Award-winning photographs offer window on world
On the shores of Djibouti city at night, African migrants hold their mobile phones high hoping to capture a cheap signal from Somalia.
It feels like a sci-fi film. Stark black figures etched in moonlight wave pinpricks of light in the night sky as they strive to make contact with home,
John Stanmeyer's picture won World Press Photo of the Year 2013.
In Belfast this week, there is a chance to taste the strange, eery atmosphere created by this night shot.
Visitors can also learn about Djibouti, a common stop-off point for African migrants seeking a better life in Europe and the Middle East.
Jillian Edelstein, jury member from the UK and South Africa said about the winning picture: "It's a photo that is connected to so many other stories—it opens up discussions about technology, globalisation, migration, poverty, desperation, alienation, humanity.
"It's a very sophisticated, powerfully nuanced image. It is so subtly done, so poetic, yet instilled with meaning, conveying issues of great gravity and concern in the world today."
Susan Linfield, jury member from the USA said: "So many pictures of migrants show them as bedraggled and pathetic…but this photo is not so much romantic, as dignified."
The World Press Photo exhibition, hosted in partnership with the School of Law at Queen's University Belfast, is a window on myriad worlds, often in chaos; often at significant moments in their history.
French photographer Philippe Lopez captured survivors of typhoon Haiyan that killed 8,000 people in the Philippines.
Women walk along a ravaged landscape etched with tattered palm trees, clutching plaster holy statues, their faces drawn in anguish.
German photographer Markus Schreiber captured the face of a South African woman, disappointed because she did not get in to see the the body of President Nelson Mandela, lying in state.
South African Brent Stirton's picture of a group of blind albino boys at one of the very few schools for the blind in India is striking.
And Fred Ramos' picture of a pair of jeans and a top found on a sugar plantation tells the bleak story of a young teenage woman who has disappeared in San Salvador, one of the most violent regions in the world.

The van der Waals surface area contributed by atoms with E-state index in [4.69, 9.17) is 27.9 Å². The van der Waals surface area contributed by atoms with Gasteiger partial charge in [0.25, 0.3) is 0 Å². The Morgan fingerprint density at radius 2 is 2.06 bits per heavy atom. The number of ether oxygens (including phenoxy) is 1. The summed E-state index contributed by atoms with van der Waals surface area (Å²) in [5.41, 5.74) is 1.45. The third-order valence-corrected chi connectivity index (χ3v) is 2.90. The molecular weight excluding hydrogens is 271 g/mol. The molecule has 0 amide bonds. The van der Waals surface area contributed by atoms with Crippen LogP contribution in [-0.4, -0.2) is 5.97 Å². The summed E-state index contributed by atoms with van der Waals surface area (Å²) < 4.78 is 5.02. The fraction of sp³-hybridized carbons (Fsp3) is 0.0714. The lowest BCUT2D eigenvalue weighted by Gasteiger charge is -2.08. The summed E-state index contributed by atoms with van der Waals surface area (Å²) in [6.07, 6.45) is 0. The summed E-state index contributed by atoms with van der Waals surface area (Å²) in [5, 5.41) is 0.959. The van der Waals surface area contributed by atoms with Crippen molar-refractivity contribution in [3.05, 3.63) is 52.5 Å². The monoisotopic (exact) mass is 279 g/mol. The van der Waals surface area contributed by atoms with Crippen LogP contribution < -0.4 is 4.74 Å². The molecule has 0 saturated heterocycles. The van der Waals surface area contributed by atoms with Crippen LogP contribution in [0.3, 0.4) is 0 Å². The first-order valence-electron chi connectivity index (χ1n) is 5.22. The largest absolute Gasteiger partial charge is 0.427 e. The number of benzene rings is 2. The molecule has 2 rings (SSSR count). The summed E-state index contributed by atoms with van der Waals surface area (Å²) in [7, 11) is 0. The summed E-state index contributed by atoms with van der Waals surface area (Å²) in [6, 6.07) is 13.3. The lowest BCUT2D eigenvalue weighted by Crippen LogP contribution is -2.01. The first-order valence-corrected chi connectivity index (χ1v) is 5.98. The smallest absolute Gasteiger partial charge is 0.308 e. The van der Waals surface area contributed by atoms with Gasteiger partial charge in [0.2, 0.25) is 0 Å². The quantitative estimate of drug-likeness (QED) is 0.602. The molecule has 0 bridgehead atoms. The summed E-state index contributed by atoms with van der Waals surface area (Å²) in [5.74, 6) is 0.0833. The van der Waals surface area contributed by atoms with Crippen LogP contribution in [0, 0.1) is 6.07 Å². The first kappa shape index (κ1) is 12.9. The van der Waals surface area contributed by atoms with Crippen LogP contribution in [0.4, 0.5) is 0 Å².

When there are no words, there are striking images.
The World Press Photo travels to 100 cities in 45 countries.
But this is the first time in its 57-year history that it has come to Northern Ireland.
Eamonn Kennedy, the organiser, initially became aware of World Press Photo when he lived in Amsterdam.
"When I realised it was not coming to Ireland, I thought I should bring it here," he said.
"These images are universal, they transcend language, colour and background. They are accessible to all.
"The pictures impact on teenagers and on 85-year-olds. People from all backgrounds can get something from these and from there, it leads to conversations about human rights."
The contest attracts 100,000 entries every year and judges sift through the images to whittle them down to what they consider are the most powerful in terms of immediate visual impact and strong story background.
Images of Syria stand beside stories about mental health in a country like Somalia.
There is no censorship in this exhibition. The rules are that the venue accepts all 150 images or none at all - no exceptions are made.
And as this is an exhibition that reaches out to everyone, it will be free to visitors from 09:00 GMT to 11:00 GMT from 18 - 23 November, Tuesday to Friday, at the Elmwood Hall, Queen's University, Belfast.
Outside those hours, there is a charge.
The project goes beyond the visual to offer a series of discussions each evening on issues prompted by the news photographs - trade justice, racism and children's rights.
There is also a programme for schools, offering young people the opportunity to engage with world affairs and the role of journalism.